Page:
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Making a beep....
The next few inches of this page were added in August 08. It gives you a really easy way to get a beep of the frequency and lenght you need. It even gives you an even easier way to get a bog standart beep. (When I added the new improved information, I did not go through the rest of the page and edit it.) The messagebeep stuff at the bottom of the new material is pretty useful, too.
By the way.... make sure your sound system is working before embarking on the following! (Mine wasn't, and it took a little fooling about to get that right.)
Start a project. Put a button on it. Make the button's OnClick handler do.....
And you're done! (Tested with Delphi 4, likely to work with anything above Delphi 1)
The first parameter (300) sets the frequency of the beep. It can be anything from 37 to 32,767. The second sets the duration of the beep in milliseconds. N.B.: The function is synchronous; it does not return control to its caller until the sound finishes. (So don't use this to make long sounds, e.g. more than a second.)
If you just want a simple, standard, get- your- attention "beep", you can make the handler just say "beep;" No "windows.", no parameters.
What's the "windows" object? I don't know. Haven't seen it before. But it Just Works. You don't haev to "do anything" to use it. My thanks to....
... for giving an example of "windows.beep..." which I have re-cycled to bring you the above.
When I started trying to incorporate something a kind reader of my pages sent me, things were going badly. Accessing the Win32 help pages supplied with Delphi 4 (you have to go into the start menu folder for Delphi to get at it) revealled a Windows API call ("beep") that looked like it might be what I'd need. I'd forgotten how to do API calls, and found the following which might be useful to you, should you need to do an API call someday....
... but, for now, if you just want a beep, I think you have what you need? If you are a glutton for web-trawling, and you're still looking for frills of sound-making, perhaps some of the following will be of interest to you....
Main Microsoft Playsound information page...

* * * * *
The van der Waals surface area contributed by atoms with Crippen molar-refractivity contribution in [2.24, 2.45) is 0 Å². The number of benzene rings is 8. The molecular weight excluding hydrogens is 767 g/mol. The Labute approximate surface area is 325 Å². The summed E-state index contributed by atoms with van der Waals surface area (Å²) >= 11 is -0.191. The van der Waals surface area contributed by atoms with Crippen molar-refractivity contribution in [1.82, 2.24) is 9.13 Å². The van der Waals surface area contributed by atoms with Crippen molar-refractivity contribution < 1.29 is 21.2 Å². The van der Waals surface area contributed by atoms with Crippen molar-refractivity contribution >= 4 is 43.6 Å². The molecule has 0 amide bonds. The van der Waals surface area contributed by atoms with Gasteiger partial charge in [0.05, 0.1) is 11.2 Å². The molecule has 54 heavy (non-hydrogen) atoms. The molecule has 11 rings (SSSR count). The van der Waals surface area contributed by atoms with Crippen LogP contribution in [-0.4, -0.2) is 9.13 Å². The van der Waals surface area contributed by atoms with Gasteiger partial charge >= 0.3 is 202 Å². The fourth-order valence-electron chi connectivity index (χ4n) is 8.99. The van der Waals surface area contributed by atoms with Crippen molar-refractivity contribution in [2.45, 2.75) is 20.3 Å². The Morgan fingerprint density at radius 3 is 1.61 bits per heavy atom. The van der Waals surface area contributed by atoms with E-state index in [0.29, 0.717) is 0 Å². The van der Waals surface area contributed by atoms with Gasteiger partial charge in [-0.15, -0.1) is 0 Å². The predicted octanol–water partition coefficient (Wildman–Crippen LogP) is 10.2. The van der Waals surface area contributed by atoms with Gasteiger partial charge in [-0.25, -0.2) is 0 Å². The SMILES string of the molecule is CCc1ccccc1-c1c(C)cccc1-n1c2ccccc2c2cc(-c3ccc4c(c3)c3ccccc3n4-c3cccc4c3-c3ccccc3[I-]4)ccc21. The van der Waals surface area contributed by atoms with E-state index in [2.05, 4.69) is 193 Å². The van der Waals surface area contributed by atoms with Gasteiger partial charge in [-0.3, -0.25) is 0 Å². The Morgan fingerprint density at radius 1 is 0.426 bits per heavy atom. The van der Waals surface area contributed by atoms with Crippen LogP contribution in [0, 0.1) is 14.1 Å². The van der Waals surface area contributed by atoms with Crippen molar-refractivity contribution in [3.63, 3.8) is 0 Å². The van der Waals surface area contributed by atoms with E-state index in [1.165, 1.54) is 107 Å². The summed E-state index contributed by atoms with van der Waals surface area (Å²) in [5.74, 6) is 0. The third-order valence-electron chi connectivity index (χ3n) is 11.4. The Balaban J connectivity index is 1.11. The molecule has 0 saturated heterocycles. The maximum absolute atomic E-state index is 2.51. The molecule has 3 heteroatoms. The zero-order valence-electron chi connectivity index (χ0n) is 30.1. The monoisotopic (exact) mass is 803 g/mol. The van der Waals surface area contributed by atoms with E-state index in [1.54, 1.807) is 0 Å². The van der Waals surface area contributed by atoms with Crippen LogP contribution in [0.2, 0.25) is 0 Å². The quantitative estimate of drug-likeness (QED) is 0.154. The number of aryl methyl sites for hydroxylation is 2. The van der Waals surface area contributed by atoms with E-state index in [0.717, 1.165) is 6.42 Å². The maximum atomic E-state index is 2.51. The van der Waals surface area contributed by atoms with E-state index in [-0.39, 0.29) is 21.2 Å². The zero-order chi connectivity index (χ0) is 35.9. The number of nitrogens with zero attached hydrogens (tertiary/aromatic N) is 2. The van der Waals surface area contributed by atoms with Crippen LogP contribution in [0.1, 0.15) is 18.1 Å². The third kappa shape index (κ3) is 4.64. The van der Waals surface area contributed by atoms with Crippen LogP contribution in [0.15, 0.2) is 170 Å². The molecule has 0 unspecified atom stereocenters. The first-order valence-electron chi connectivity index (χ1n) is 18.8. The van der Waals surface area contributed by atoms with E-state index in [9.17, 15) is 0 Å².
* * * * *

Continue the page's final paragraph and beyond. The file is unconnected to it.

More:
Playsound for System sounds..
Using PlaySound to Play Waveform-Audio Files
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Also in my notes for updating this tutorial when I turned to the task in August 08....
I found what may be another answer for Delphi 2, and probably higher. Put....
... into a program, and when the code is executed you'll get whatever sound you have configured your machine to play when it finds something to question. There are other pre-defined sound names that let you get various "standard" sounds. Those settings (Win98) are accessed via Settings | Sounds. (Still around in XP, and probably later, but probably you get to them by a different route.)
Put your cursor on messagebeep when you are in Delphi (an instance of the word in your sourcecode) and hit F1 for a ist of the allowed arguments. The information is in the Win32 Programmer's Reference.
(Below here is the pre-August 08 material... more complicated than the above, but may have useful stuff in the undergrowth! The simple "beep" idea (with opensound) may only work with Delphi 1, as presented. It might be possible to update it to work with the later Delphis. (Delphi 1 was for 16 bit Windows.))
var boSoundVoiceInUse:boolean; procedure TForm1.FormCreate(Sender: TObject); begin boSoundVoiceInUse:=false; end; procedure TForm1.Beep; var iVoice:integer; const freq=150;(*Sets pitch of tone. MIGHT be APPROX Hertz*) dur=350;(*Sets duration of sound. MIGHT be APPROX milliseconds. The tiBeep mechanism for calling SoundClose will ensure that the sound does not last longer than dur ms. If you are getting too short sounds, multiply the reference to dur in the call of SetSoundVoice by something suitable.*) begin iVoice:=OpenSound; if iVoice<1 then showmessage('Unable to do sounds at this time. '+ 'Either some other program is using the relevant '+ 'resource, or it is not available. (Making it '+ 'available might be more of a pain than it is worth!)'); if iVoice>0 then begin SetVoiceSound(iVoice,freq*655360,dur); StartSound; (*If you simply put CloseSound here, the sound will cease virtually immediately... too quickly to even hear it start. In 'the old days', you could put a loop to waste time here and then CloseSound... but in the Windows environment that is A Very Bad Idea. MAKING the sound is easy.... dealing with letting it continue, and then tidying up afterwards is the messy bit! The CloseSound will happen if.. i) We close the main form, or ii) The tiBeep timer says that the beep's allotted time has passed*) boSoundVoiceInUse:=true;(*This is needed so that we can check in Form1.OnClose that a CloseSound isn't needed.*) with Form1 do begin tiBeep.interval:=dur; tiBeep.enabled:=false; tiBeep.enabled:=true; end;(*with*) end; (*iVoice was >0*) end; procedure TForm1.tiBeepTimer(Sender: TObject); (*'How to..' (ISBN1-57169-019-0, pg.546) says that calling CloseSound won't hurt, even if sound not open... but such sloppiness is if the timer is only enabled after an OpenSpound occurs.*) begin CloseSound; boSoundVoiceInUse:=false; end; procedure TForm1.FormClose(Sender: TObject; var Action: TCloseAction); begin if boSoundVoiceInUse then CloseSound; end;
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